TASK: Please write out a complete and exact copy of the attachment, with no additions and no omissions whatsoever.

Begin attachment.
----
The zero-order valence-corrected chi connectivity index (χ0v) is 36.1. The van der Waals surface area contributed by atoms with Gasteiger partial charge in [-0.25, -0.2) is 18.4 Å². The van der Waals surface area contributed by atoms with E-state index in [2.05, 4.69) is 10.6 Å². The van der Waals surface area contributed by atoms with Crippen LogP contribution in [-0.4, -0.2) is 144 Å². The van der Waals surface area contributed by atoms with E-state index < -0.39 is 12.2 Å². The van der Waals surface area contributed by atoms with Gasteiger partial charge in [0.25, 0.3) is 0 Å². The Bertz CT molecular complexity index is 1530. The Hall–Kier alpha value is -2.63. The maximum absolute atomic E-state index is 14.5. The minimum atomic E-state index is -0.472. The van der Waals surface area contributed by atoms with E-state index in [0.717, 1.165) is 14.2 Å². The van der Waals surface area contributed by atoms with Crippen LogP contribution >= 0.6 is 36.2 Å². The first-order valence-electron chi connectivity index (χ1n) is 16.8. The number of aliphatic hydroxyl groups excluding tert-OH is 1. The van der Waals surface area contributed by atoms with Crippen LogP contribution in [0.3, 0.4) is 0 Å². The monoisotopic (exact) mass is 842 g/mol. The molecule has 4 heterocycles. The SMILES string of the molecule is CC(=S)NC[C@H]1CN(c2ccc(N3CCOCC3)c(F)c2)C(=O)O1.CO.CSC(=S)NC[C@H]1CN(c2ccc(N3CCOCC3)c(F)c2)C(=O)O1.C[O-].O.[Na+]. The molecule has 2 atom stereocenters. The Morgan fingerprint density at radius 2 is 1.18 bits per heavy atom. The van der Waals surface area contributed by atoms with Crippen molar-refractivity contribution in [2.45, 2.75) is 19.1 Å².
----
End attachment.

The zero-order valence-corrected chi connectivity index (χ0v) is 36.1. The van der Waals surface area contributed by atoms with Gasteiger partial charge in [-0.25, -0.2) is 18.4 Å². The van der Waals surface area contributed by atoms with E-state index in [2.05, 4.69) is 10.6 Å². The van der Waals surface area contributed by atoms with Crippen LogP contribution in [-0.4, -0.2) is 144 Å². The van der Waals surface area contributed by atoms with E-state index < -0.39 is 12.2 Å². The van der Waals surface area contributed by atoms with Gasteiger partial charge in [0.25, 0.3) is 0 Å². The Bertz CT molecular complexity index is 1530. The Hall–Kier alpha value is -2.63. The maximum absolute atomic E-state index is 14.5. The minimum atomic E-state index is -0.472. The van der Waals surface area contributed by atoms with E-state index in [0.717, 1.165) is 14.2 Å². The van der Waals surface area contributed by atoms with Crippen LogP contribution >= 0.6 is 36.2 Å². The first-order valence-electron chi connectivity index (χ1n) is 16.8. The number of aliphatic hydroxyl groups excluding tert-OH is 1. The van der Waals surface area contributed by atoms with Crippen LogP contribution in [0.3, 0.4) is 0 Å². The monoisotopic (exact) mass is 842 g/mol. The molecule has 4 heterocycles. The SMILES string of the molecule is CC(=S)NC[C@H]1CN(c2ccc(N3CCOCC3)c(F)c2)C(=O)O1.CO.CSC(=S)NC[C@H]1CN(c2ccc(N3CCOCC3)c(F)c2)C(=O)O1.C[O-].O.[Na+]. The molecule has 2 atom stereocenters. The Morgan fingerprint density at radius 2 is 1.18 bits per heavy atom. The van der Waals surface area contributed by atoms with Crippen molar-refractivity contribution in [2.45, 2.75) is 19.1 Å².